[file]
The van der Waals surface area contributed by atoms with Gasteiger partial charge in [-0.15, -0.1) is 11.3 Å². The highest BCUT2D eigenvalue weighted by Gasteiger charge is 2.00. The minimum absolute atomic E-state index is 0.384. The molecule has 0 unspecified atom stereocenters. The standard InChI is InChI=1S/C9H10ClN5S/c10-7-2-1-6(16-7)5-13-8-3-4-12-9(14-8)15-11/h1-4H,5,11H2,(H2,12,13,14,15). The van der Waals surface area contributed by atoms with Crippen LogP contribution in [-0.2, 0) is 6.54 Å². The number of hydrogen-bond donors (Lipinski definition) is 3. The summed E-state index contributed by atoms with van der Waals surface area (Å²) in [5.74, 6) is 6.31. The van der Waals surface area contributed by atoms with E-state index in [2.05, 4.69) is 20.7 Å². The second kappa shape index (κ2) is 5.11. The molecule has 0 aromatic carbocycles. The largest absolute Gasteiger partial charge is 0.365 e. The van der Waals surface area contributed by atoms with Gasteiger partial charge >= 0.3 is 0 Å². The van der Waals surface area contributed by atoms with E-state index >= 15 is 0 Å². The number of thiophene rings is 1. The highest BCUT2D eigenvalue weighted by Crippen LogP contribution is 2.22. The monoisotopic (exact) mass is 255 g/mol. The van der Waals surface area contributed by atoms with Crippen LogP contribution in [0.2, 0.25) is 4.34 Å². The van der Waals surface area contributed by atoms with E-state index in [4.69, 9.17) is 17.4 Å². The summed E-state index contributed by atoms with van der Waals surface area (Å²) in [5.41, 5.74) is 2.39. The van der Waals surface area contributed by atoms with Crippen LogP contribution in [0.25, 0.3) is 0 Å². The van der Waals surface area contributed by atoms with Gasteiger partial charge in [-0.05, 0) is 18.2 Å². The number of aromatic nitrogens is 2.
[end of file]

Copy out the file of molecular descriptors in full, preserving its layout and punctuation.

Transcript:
The van der Waals surface area contributed by atoms with Gasteiger partial charge in [-0.15, -0.1) is 11.3 Å². The highest BCUT2D eigenvalue weighted by Gasteiger charge is 2.00. The minimum absolute atomic E-state index is 0.384. The molecule has 0 unspecified atom stereocenters. The standard InChI is InChI=1S/C9H10ClN5S/c10-7-2-1-6(16-7)5-13-8-3-4-12-9(14-8)15-11/h1-4H,5,11H2,(H2,12,13,14,15). The van der Waals surface area contributed by atoms with Crippen LogP contribution in [-0.2, 0) is 6.54 Å². The number of hydrogen-bond donors (Lipinski definition) is 3. The summed E-state index contributed by atoms with van der Waals surface area (Å²) in [5.74, 6) is 6.31. The van der Waals surface area contributed by atoms with E-state index in [2.05, 4.69) is 20.7 Å². The second kappa shape index (κ2) is 5.11. The molecule has 0 aromatic carbocycles. The largest absolute Gasteiger partial charge is 0.365 e. The van der Waals surface area contributed by atoms with Gasteiger partial charge >= 0.3 is 0 Å². The van der Waals surface area contributed by atoms with E-state index >= 15 is 0 Å². The number of thiophene rings is 1. The highest BCUT2D eigenvalue weighted by Crippen LogP contribution is 2.22. The monoisotopic (exact) mass is 255 g/mol. The van der Waals surface area contributed by atoms with Crippen LogP contribution in [0.2, 0.25) is 4.34 Å². The van der Waals surface area contributed by atoms with E-state index in [4.69, 9.17) is 17.4 Å². The summed E-state index contributed by atoms with van der Waals surface area (Å²) in [5.41, 5.74) is 2.39. The van der Waals surface area contributed by atoms with Crippen LogP contribution in [0.25, 0.3) is 0 Å². The van der Waals surface area contributed by atoms with Gasteiger partial charge in [-0.05, 0) is 18.2 Å². The number of aromatic nitrogens is 2.